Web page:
Emergency responders have launched an urgent rescue mission to Antartic waters to evacuate a cruise ship passenger who is suspected to have suffered a stroke early Monday morning.
Working closely with the U.S. Antarctic Program and the vessel’s operator and crew, Rescue Coordination Centre New Zealand (RCCNZ) is coordinating the medevac after receiving a call from the expedition cruise ship MV Ortelius located in the Ross Sea, off the Antarctic ice shelf, 3,600 km south of New Zealand.
The ship’s medical staff recommended that the patient, a 66-year-old woman from the Netherlands, be taken to New Zealand for further medical treatment.
The MV Ortelius is transporting the woman, who is said to be in a stable condition, toward McMurdo Station
, a U.S. Antarctic research
center on the south tip of Ross Island located 620 km from the ship’s original position on Monday.
“The MV Ortelius will attempt to get as close to McMurdo Station as conditions allow for the woman to be transferred. If ice prevents the vessel reaching McMurdo she will be transported by the vessel’s own helicopter and flown to McMurdo Station. The woman will fly on to New Zealand on a regular scheduled flight,” RCCNZ Senior Search and Rescue Officer Chris Henshaw said.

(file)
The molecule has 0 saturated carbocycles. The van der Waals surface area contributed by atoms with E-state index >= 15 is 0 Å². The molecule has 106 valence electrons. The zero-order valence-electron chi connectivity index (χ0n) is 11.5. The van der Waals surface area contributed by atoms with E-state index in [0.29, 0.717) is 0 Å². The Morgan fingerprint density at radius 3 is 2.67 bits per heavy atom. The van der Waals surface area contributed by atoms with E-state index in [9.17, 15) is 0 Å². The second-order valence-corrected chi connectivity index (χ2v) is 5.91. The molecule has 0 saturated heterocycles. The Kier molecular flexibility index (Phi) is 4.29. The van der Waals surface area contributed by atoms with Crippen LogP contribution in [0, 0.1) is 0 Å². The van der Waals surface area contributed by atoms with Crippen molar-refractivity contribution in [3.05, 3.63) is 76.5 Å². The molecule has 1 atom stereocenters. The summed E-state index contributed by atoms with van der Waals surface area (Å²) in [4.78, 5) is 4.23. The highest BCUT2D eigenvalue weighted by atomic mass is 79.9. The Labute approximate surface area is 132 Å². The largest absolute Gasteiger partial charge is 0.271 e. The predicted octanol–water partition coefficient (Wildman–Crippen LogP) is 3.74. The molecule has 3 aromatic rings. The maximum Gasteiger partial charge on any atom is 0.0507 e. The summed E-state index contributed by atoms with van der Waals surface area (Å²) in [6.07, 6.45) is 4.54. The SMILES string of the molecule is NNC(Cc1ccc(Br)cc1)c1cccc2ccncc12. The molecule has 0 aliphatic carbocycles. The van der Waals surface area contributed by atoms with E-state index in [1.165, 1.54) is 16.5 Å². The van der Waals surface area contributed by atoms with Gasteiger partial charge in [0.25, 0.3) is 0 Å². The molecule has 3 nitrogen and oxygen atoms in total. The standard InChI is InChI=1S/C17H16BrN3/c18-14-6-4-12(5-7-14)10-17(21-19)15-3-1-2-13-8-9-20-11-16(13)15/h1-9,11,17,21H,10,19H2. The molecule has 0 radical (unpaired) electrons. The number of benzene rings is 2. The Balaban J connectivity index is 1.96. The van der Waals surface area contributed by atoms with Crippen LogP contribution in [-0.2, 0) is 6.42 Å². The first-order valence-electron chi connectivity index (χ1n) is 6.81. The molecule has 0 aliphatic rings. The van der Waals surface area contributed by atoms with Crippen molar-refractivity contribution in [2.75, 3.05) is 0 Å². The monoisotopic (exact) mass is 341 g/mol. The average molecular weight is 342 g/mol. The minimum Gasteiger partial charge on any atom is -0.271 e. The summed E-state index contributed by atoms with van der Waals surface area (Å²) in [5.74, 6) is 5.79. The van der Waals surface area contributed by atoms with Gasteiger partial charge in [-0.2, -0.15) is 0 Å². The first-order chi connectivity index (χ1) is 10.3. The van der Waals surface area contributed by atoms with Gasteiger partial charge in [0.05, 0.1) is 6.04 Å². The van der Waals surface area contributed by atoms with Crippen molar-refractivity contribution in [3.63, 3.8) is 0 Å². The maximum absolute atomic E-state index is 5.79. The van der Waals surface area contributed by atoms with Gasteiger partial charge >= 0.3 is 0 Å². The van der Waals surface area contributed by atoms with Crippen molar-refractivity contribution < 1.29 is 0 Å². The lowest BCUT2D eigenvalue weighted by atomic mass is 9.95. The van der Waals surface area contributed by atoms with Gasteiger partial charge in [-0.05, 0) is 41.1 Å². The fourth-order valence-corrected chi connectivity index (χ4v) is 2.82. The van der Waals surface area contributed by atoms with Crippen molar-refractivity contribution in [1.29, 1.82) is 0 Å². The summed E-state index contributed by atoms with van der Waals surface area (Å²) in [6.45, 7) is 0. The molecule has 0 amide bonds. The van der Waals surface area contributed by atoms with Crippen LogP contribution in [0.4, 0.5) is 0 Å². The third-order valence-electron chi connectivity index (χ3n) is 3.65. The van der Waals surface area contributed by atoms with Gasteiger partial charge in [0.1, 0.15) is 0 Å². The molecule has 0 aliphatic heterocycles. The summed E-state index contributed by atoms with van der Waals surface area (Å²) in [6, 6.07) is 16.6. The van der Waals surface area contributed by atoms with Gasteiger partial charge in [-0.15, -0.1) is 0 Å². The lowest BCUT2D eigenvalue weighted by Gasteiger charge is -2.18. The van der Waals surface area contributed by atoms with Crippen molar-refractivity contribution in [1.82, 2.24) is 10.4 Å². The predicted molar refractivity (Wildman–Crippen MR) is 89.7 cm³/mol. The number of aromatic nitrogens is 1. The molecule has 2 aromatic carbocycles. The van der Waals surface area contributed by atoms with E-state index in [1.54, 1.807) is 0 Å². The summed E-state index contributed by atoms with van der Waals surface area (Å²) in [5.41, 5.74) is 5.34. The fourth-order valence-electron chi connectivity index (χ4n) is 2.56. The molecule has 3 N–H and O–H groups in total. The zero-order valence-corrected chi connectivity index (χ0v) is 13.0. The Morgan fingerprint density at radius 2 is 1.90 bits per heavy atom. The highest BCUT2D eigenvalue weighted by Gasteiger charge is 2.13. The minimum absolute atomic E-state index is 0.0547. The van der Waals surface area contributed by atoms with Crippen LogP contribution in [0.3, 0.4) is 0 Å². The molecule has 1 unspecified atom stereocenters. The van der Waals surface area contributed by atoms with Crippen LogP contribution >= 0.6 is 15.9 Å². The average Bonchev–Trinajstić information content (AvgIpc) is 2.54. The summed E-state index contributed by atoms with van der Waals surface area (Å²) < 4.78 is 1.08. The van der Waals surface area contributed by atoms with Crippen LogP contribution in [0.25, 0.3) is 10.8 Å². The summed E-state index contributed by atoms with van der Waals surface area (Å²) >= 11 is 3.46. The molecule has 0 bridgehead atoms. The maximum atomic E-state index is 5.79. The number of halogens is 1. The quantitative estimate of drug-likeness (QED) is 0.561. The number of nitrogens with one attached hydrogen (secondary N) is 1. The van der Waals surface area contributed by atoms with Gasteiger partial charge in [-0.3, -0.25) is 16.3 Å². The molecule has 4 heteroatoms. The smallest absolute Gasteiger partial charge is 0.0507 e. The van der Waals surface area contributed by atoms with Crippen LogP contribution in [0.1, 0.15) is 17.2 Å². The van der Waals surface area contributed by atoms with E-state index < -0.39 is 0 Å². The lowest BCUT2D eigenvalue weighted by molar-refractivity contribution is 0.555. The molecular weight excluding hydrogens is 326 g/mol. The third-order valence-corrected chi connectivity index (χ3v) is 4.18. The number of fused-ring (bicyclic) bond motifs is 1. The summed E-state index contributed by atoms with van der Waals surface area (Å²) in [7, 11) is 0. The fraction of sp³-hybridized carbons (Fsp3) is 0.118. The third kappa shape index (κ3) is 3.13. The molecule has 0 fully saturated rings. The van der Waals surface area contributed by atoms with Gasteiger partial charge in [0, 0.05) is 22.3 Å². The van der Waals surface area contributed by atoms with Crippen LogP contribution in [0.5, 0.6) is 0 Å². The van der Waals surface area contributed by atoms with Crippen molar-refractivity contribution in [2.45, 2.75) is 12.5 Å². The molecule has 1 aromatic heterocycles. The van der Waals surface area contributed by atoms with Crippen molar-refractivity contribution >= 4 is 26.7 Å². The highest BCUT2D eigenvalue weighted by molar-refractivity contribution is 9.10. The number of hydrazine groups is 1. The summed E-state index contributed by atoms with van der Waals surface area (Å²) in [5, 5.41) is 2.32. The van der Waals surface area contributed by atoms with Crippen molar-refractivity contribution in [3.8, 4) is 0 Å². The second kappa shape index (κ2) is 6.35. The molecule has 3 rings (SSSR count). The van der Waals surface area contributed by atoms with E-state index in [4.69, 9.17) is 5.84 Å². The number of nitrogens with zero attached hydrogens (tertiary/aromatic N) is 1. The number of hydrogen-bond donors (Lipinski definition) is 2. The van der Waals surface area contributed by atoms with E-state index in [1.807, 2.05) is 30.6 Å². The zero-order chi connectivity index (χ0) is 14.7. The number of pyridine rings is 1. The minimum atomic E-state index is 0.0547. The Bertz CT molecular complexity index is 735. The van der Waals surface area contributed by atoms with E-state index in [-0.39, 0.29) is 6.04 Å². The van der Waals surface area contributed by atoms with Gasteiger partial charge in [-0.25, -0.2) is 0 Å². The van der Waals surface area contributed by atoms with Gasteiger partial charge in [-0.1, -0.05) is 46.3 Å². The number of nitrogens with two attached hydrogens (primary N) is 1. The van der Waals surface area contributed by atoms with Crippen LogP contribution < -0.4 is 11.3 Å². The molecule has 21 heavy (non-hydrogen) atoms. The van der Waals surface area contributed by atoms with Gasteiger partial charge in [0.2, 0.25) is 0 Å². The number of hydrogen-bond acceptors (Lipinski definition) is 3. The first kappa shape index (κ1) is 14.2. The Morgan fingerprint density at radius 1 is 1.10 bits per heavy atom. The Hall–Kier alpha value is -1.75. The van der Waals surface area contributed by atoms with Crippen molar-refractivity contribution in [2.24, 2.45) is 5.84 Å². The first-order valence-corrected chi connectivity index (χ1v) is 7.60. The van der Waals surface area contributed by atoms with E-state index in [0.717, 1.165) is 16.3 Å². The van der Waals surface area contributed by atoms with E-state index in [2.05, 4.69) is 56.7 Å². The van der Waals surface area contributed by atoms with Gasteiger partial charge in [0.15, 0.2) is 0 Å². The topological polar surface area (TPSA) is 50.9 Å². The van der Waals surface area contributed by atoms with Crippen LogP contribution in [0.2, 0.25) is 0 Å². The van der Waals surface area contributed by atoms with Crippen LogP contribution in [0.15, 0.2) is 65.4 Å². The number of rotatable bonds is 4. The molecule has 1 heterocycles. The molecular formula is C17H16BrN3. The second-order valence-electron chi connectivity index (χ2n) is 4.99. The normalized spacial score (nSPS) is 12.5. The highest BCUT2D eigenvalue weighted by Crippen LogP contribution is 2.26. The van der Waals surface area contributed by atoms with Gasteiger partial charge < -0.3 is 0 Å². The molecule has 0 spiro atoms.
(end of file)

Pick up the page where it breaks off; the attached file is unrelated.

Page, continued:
is one of the world’s harshest environments and every precaution is being taken by all parties to make sure the medevac is successful.”
“RCCNZ is in touch with the ship, McMurdo Station and government agencies in New Zealand to smooth the way. We expect the medevac will happen around midday on Tuesday New Zealand time with the flight to New Zealand occurring on Wednesday.”
“Weather conditions are suitable for the medevac, however RCCNZ will monitor the situation. Everything’s lining up for a successful operation, but we’ll be keeping a close eye on the situation in the hours ahead,” Henshaw said.